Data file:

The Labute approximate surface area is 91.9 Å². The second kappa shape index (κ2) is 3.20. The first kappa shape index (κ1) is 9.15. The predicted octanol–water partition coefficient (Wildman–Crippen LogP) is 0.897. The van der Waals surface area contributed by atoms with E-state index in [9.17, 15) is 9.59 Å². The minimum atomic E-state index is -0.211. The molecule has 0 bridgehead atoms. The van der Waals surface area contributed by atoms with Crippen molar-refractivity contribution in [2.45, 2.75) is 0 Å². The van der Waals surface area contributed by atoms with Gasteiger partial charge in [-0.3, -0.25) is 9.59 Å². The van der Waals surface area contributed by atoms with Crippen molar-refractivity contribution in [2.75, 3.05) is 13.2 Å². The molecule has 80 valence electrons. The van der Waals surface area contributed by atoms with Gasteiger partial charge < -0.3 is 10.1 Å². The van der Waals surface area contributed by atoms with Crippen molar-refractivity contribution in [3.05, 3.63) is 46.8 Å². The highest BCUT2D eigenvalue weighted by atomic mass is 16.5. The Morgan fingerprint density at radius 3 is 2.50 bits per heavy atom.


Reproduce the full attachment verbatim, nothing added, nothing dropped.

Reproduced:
The Labute approximate surface area is 91.9 Å². The second kappa shape index (κ2) is 3.20. The first kappa shape index (κ1) is 9.15. The predicted octanol–water partition coefficient (Wildman–Crippen LogP) is 0.897. The van der Waals surface area contributed by atoms with E-state index in [9.17, 15) is 9.59 Å². The minimum atomic E-state index is -0.211. The molecule has 0 bridgehead atoms. The van der Waals surface area contributed by atoms with Crippen molar-refractivity contribution in [2.45, 2.75) is 0 Å². The van der Waals surface area contributed by atoms with Gasteiger partial charge in [-0.3, -0.25) is 9.59 Å². The van der Waals surface area contributed by atoms with Crippen molar-refractivity contribution in [2.75, 3.05) is 13.2 Å². The molecule has 80 valence electrons. The van der Waals surface area contributed by atoms with Gasteiger partial charge < -0.3 is 10.1 Å². The van der Waals surface area contributed by atoms with Crippen molar-refractivity contribution in [3.05, 3.63) is 46.8 Å². The highest BCUT2D eigenvalue weighted by atomic mass is 16.5. The Morgan fingerprint density at radius 3 is 2.50 bits per heavy atom.